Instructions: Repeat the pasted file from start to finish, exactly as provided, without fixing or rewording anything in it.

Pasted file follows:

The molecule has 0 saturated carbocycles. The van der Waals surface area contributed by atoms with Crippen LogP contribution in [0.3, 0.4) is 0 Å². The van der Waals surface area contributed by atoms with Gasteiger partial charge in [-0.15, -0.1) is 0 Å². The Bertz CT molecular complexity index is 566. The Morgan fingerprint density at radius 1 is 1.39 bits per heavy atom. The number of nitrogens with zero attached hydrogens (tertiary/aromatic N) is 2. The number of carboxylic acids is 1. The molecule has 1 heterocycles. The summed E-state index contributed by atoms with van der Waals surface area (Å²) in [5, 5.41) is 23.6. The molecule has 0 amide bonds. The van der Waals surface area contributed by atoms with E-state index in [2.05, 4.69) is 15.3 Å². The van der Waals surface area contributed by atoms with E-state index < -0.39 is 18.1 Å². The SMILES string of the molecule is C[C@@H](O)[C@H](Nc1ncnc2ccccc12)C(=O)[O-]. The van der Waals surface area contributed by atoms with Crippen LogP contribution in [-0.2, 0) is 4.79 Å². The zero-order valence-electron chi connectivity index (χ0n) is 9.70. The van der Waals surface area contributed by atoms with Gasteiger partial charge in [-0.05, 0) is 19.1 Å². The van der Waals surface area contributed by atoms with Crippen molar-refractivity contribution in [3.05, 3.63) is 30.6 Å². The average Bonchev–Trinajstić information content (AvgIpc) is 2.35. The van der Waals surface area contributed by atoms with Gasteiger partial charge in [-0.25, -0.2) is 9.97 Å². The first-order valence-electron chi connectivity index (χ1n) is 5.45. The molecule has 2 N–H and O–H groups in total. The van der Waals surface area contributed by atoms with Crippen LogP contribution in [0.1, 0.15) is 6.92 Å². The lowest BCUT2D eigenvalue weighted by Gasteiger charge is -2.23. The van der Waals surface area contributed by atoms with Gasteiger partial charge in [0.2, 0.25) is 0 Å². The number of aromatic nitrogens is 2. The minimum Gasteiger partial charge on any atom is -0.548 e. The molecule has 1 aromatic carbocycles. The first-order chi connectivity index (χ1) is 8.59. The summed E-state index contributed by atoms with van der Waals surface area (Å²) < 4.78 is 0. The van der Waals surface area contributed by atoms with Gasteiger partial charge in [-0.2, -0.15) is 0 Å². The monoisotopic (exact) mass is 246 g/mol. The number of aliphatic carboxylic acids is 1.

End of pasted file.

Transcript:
The molecule has 0 saturated carbocycles. The van der Waals surface area contributed by atoms with Crippen LogP contribution in [0.3, 0.4) is 0 Å². The van der Waals surface area contributed by atoms with Gasteiger partial charge in [-0.15, -0.1) is 0 Å². The Bertz CT molecular complexity index is 566. The Morgan fingerprint density at radius 1 is 1.39 bits per heavy atom. The number of nitrogens with zero attached hydrogens (tertiary/aromatic N) is 2. The number of carboxylic acids is 1. The molecule has 1 heterocycles. The summed E-state index contributed by atoms with van der Waals surface area (Å²) in [5, 5.41) is 23.6. The molecule has 0 amide bonds. The van der Waals surface area contributed by atoms with E-state index in [2.05, 4.69) is 15.3 Å². The van der Waals surface area contributed by atoms with E-state index < -0.39 is 18.1 Å². The SMILES string of the molecule is C[C@@H](O)[C@H](Nc1ncnc2ccccc12)C(=O)[O-]. The van der Waals surface area contributed by atoms with Crippen LogP contribution in [-0.2, 0) is 4.79 Å². The zero-order valence-electron chi connectivity index (χ0n) is 9.70. The van der Waals surface area contributed by atoms with Gasteiger partial charge in [-0.05, 0) is 19.1 Å². The van der Waals surface area contributed by atoms with Crippen molar-refractivity contribution in [3.05, 3.63) is 30.6 Å². The average Bonchev–Trinajstić information content (AvgIpc) is 2.35. The van der Waals surface area contributed by atoms with Gasteiger partial charge in [-0.25, -0.2) is 9.97 Å². The first-order valence-electron chi connectivity index (χ1n) is 5.45. The molecule has 2 N–H and O–H groups in total. The van der Waals surface area contributed by atoms with Crippen LogP contribution in [0.1, 0.15) is 6.92 Å². The lowest BCUT2D eigenvalue weighted by Gasteiger charge is -2.23. The van der Waals surface area contributed by atoms with Gasteiger partial charge in [0.2, 0.25) is 0 Å². The number of aromatic nitrogens is 2. The minimum Gasteiger partial charge on any atom is -0.548 e. The molecule has 1 aromatic carbocycles. The first-order chi connectivity index (χ1) is 8.59. The summed E-state index contributed by atoms with van der Waals surface area (Å²) < 4.78 is 0. The van der Waals surface area contributed by atoms with Gasteiger partial charge in [-0.2, -0.15) is 0 Å². The monoisotopic (exact) mass is 246 g/mol. The number of aliphatic carboxylic acids is 1.